This year, apparently, they’ve kept their generosity somewhat in check. The Wall Street Journal previewed the findings of its annual survey with the management consulting firm Hay Group, which found that total direct compensation for the 65 CEOs in its study that had been in the job at least two years rose just 1.4 percent last year. That’s a “surprisingly mediocre” result, the Journal says, especially given the relatively significant increases many corporations saw in profits and revenue in 2011.

Two things stood out to me about the survey’s findings. First, the executive pay experts consulted for the article seemed wowed that the directors, on the whole, did not use their discretion to boost pay. Several references were made to directors not giving any leeway for increasing pay, or to directors sticking to a “tougher line” in those instances where a company performed well but did not meet certain goals. While it’s true this may be somewhat unusual (directors have long made exceptions or moved the yardstick on targets set earlier in the year), it’s also disheartening to think we’re still impressed by boards that play by their own rules.

Second, I wonder whether directors are really setting the right metrics if CEOs aren’t seeing boosts in a year when the companies studied saw a median increase in net income of 17 percent and a median increase in sales of 9 percent. That may seem like heresy to say, especially given that CEOs are still making a mint compared with the employees who work for them, and at a time when the income divide is getting wider than ever.

But the whole point of pay-for-performance compensation plans is that executives should do well when their investors do, and should suffer the consequences in kind when they don’t. A 1.4-percent increase in pay, on average, might seem like a healthy turn of events, given how much executives make and the sort of double-digit increases they’ve seen in years past. But if there’s a meager increase in a year that saw 17-percent earnings growth, that could also mean a meager decrease — or worse, increase — in a year with double-digit earnings drops. If that happens, is the system really working?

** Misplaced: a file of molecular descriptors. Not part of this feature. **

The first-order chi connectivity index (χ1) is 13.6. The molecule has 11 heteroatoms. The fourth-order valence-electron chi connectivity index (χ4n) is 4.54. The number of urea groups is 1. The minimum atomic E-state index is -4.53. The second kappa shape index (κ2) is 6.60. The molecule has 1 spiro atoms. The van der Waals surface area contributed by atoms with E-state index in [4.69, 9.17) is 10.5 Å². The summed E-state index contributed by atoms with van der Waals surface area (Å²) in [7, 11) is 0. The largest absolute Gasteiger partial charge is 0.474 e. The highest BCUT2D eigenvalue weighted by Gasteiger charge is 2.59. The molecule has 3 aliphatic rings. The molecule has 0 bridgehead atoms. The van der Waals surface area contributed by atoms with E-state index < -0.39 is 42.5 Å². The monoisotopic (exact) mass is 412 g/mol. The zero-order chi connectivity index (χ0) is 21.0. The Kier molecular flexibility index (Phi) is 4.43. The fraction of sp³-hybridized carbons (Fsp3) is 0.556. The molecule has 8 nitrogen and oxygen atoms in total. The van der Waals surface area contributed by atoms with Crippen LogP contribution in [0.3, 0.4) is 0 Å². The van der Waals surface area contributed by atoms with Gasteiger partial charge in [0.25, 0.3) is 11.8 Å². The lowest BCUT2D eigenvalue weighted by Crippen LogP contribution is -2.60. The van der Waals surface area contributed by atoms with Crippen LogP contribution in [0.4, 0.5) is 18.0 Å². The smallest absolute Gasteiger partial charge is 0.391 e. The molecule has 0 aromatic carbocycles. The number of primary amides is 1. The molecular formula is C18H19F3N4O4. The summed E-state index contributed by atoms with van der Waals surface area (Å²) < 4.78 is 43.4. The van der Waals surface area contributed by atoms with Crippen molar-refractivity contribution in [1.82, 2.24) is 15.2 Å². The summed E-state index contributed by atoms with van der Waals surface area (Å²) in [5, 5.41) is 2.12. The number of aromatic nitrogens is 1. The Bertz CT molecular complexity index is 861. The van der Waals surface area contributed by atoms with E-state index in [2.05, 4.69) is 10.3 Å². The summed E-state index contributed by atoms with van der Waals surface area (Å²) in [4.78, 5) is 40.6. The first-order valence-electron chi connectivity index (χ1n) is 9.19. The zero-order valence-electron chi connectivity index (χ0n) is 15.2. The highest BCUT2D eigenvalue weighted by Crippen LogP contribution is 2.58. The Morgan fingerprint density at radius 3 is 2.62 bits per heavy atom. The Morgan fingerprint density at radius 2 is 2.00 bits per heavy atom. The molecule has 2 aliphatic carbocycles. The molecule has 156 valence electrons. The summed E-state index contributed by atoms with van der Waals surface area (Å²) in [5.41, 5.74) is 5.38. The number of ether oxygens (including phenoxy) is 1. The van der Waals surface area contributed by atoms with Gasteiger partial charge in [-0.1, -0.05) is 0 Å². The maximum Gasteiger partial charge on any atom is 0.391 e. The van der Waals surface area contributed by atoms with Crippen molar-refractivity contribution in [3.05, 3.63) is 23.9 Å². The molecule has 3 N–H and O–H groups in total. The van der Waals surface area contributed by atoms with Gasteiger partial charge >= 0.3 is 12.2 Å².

Of course, these are averages, and there is little question that some corporate leaders did very well in 2011. According to the survey, the median compensation for CEOs in this early cut of the data was still $9.4 million. Apple reported pay for CEO Tim Cook of $378 million, while Viacom’s Philippe Dauman got $42 million. And CEO compensation is still far out of balance with what their employees’ actually take home.

What’s clear is that for most directors, getting executive pay right is harder than it looks. Companies who stick to the metrics set in their pay plans risk choosing yardsticks that don’t accurately represent how investors fare. And while it may seem refreshing to hear about a relatively smaller uptick in executive pay when corporate performance is on the rise, it could also lead to directors being less willing to punish CEOs with decreased pay when performance declines. For the concept of “pay for performance” to work, corporate leaders (and their employees, though that’s a topic for another post) should get an appropriate share in the rewards when things go wel — that way directors can also exact an appropriate toll when things do not.

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View Photo Gallery: Washington Post readers respond to the article “How to completely, utterly destroy an employee’s work life,” and share their own “advice” for making employees miserable.

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